The IGSF1 protein contains 12 immunoglobulin-like domains in two clusters, which are separated by a linker segment and followed by a transmembrane and a cytoplasmic region (12). Lack of IGSF1 protein impairs glycosylation and trafficking of the protein to the cell surface. Therefore, mutations in IGSF1 gene that mainly regulates pituitary thyrotrope function lead to X-linked hypothyroidism characterized by congenital hypothyroidism of pituitary origin. The clinical features associated with IGSF1 mutations are variable, but prolactin and/or growth hormone deficiency, discordance between timing of testicular growth and rise of serum testosterone levels, and abnormal weight gain may be seen (5). In a recent study, pituitary central hypothyroidism was found as the cardinal finding of the disease (100% in the cases), however only 62% had prolactin deficiency, and the remaining patients had normal prolactin secretion. Interestingly, prolactin deficiency was not consistent in patients from the same family who carry the same mutations. The reason for this variability is unknown but might be caused by interplay of several gene polymorphisms (13). In the same study, the rate of transient GH deficiency was 11%. Surprisingly, all children with GH deficiency had normal IGF-1 levels, whereas adults had higher than normal IGF-1 levels. Many of the children with GH deficiency were retested in adulthood and found to have normal results on GH stimulation tests. Additionally, delayed pubertal testosterone rise, and early/normal timing of testicular growth was found in 75% of the patients in this cohort. In our case, pubertal testicular volume without pubarche and with low testosterone level prompted us to consider IGSF1 deficiency.

Another important issue in these patients is adrenal function. Hypocortisolism was diagnosed in 21% of newborns. However, this proved to be transient within a few years in all cases (13). The late adrenarche in patients with prolactin deficiency is another clue for adrenal dysfunction. However, this is considered to occur as a result of prolactin deficiency. Prolactin receptors are highly expressed in the adrenal gland and are stimulated by ACTH to increase adrenal androgen secretion (14). Furthermore, DHEAS levels are usually found elevated in hyperprolactinemia, and lowering of prolactin concentration decreases DHEAS level. In our case, the patient has delayed pubarche with low DHEAS and androstenedione levels for his age without adrenal insufficiency.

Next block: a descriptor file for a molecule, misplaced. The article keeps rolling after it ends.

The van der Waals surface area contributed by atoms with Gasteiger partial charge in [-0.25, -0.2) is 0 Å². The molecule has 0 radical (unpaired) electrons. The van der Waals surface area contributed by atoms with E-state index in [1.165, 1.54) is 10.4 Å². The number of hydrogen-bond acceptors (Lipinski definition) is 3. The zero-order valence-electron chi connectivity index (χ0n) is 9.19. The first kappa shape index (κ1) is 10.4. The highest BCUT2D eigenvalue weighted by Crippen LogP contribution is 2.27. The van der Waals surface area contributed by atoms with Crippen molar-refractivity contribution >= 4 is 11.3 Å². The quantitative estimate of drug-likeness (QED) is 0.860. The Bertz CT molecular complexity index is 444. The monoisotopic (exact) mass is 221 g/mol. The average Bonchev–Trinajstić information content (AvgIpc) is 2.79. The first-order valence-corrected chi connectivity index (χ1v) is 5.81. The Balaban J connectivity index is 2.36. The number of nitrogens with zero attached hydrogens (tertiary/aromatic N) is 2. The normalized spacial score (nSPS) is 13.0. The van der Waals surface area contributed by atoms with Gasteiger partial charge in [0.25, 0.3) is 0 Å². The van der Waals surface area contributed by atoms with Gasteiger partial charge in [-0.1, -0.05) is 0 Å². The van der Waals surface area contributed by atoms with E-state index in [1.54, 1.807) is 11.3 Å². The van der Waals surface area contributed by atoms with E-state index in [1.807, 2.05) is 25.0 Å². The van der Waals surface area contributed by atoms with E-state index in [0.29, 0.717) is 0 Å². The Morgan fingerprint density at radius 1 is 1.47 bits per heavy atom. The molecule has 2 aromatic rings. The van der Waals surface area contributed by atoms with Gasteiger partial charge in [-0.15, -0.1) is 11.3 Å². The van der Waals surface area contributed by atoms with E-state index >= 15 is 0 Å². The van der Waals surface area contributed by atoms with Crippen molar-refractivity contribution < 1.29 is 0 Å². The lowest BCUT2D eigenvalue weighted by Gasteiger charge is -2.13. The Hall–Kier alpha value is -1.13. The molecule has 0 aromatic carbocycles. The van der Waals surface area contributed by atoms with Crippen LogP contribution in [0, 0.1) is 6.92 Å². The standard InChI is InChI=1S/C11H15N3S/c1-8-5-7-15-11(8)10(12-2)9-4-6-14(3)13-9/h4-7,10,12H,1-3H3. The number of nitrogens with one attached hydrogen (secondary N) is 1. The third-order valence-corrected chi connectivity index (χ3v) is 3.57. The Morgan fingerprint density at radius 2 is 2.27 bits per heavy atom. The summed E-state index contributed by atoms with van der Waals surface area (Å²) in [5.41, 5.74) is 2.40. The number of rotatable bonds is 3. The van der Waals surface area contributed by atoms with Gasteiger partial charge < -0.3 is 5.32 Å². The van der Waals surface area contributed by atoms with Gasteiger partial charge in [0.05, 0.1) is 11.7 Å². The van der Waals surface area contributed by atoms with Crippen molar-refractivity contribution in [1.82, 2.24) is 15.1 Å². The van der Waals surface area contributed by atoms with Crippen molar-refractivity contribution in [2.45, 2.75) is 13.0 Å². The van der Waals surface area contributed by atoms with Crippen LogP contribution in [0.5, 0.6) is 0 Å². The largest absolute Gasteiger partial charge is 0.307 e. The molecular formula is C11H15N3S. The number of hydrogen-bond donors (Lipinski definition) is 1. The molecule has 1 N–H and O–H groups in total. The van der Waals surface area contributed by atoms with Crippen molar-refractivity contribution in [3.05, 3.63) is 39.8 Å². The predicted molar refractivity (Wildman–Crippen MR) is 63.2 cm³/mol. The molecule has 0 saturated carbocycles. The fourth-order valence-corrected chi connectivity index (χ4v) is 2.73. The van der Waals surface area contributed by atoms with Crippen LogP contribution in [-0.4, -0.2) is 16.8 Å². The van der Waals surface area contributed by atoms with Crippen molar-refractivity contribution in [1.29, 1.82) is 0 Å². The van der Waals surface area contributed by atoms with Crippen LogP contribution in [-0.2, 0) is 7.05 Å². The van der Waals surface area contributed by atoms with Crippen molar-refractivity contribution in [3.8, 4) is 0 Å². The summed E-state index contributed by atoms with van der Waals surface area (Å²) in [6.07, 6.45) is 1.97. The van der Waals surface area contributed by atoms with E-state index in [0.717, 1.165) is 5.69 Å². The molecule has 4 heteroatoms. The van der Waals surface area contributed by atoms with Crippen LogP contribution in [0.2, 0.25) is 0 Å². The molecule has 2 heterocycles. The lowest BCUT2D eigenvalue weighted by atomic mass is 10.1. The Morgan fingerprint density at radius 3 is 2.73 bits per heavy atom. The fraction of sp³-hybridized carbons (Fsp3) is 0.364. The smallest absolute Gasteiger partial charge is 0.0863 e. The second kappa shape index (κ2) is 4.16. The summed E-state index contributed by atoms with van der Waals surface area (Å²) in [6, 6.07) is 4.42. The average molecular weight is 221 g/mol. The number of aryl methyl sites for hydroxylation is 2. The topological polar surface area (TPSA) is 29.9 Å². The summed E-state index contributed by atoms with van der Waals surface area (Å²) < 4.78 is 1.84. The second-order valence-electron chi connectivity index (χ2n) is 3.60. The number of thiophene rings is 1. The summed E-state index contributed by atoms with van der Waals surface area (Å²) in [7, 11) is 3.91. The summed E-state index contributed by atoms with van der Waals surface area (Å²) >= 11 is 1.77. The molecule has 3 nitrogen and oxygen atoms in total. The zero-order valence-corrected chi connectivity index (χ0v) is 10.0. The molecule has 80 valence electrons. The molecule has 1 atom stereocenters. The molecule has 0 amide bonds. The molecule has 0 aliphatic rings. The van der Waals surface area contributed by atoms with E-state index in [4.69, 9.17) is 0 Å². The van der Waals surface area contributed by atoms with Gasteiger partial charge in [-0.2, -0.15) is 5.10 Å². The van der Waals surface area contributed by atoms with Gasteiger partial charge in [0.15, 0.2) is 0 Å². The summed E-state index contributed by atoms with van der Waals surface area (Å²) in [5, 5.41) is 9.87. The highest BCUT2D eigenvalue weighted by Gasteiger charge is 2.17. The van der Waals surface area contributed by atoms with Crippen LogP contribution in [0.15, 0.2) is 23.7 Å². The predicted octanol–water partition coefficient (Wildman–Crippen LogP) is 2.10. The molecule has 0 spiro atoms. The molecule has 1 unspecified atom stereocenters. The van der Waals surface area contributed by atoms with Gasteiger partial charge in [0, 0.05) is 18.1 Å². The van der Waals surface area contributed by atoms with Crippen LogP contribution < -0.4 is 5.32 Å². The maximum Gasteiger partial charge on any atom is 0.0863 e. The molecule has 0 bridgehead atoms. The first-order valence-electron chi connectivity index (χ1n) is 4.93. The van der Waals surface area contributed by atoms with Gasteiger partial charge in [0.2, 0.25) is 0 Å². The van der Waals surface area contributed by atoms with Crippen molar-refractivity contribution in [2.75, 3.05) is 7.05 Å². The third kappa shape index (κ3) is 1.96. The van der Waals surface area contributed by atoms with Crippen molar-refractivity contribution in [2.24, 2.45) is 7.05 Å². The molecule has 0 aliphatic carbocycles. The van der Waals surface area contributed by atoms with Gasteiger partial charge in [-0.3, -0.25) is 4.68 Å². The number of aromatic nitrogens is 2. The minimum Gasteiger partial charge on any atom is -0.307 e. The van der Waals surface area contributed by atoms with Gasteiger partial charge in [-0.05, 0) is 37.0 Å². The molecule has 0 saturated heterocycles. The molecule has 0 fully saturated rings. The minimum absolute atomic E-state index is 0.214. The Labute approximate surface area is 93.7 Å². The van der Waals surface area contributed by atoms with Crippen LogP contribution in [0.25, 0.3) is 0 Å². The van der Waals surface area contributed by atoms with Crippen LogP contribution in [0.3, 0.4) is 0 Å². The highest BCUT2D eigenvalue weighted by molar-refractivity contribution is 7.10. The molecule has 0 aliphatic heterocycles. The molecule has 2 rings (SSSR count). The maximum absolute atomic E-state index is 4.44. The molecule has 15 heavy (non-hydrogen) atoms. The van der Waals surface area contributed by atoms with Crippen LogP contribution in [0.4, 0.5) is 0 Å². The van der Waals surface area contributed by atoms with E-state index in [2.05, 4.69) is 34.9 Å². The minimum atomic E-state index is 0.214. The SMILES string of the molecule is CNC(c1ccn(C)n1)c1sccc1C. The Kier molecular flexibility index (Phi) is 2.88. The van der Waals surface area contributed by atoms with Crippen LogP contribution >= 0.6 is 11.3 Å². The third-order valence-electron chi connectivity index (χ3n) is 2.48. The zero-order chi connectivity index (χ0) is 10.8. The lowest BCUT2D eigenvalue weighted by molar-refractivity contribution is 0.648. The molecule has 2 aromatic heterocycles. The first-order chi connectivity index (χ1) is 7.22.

A small proportion of heterozygous females may also show central hypothyroidism, prolactin deficiency and delayed menarche. Heterozygous females carrying IGSF1 mutations generally exhibit fT4 levels in the lower tertile of the normal range with nearly 20% fulfilling the criteria for central hypothyroidism. Up to 20% of the cases demonstrate hypoprolactinemia, and to date four females have been reported to have surgery for benign ovarian cysts (13). In our case, the mother was an obligate carrier, and had neither hypothyroidism nor hypoprolactinemia.


Conclusion

In conclusion, in the present case, genetic analysis revealed a novel c.3763C>T variant in the IGSF1 gene. To our knowledge, this is the first reported case of IGSF1 deficiency from Turkey. Early testicular enlargement but delayed testosterone rise with central hypothyroidism and hypoprolactinemia were the most important clues for the diagnosis. Importantly, as in our case, early testicular enlargement but delayed testosterone rise should be evaluated in all boys with central hypothyroidism, as macro-orchidism is only usually seen late in adulthood. Additionally, although the current clinical findings of the patient are sufficient for the diagnosis and treatment of central hypothyroidism, genetic diagnosis played a key role in management and follow-up of the patient.


Ethics

Informed Consent: Written informed consent was provided from the parents.

Peer-review: Internally peer-reviewed.

Authorship Contributions

Concept: Doğa Türkkahraman, Design: Doğa Türkkahraman, Data Collection or Processing: Doğa Türkkahraman, Nadide Cemre Randa, Analysis or Interpretation: Doğa Türkkahraman, Nadide Cemre Randa, Literature Search: Doğa Türkkahraman, Nimet Karataş Torun, Writing: Doğa Türkkahraman, Nimet Karataş Torun, Nadide Cemre Randa.

Financial Disclosure: The authors declared that this study received no financial support.

Images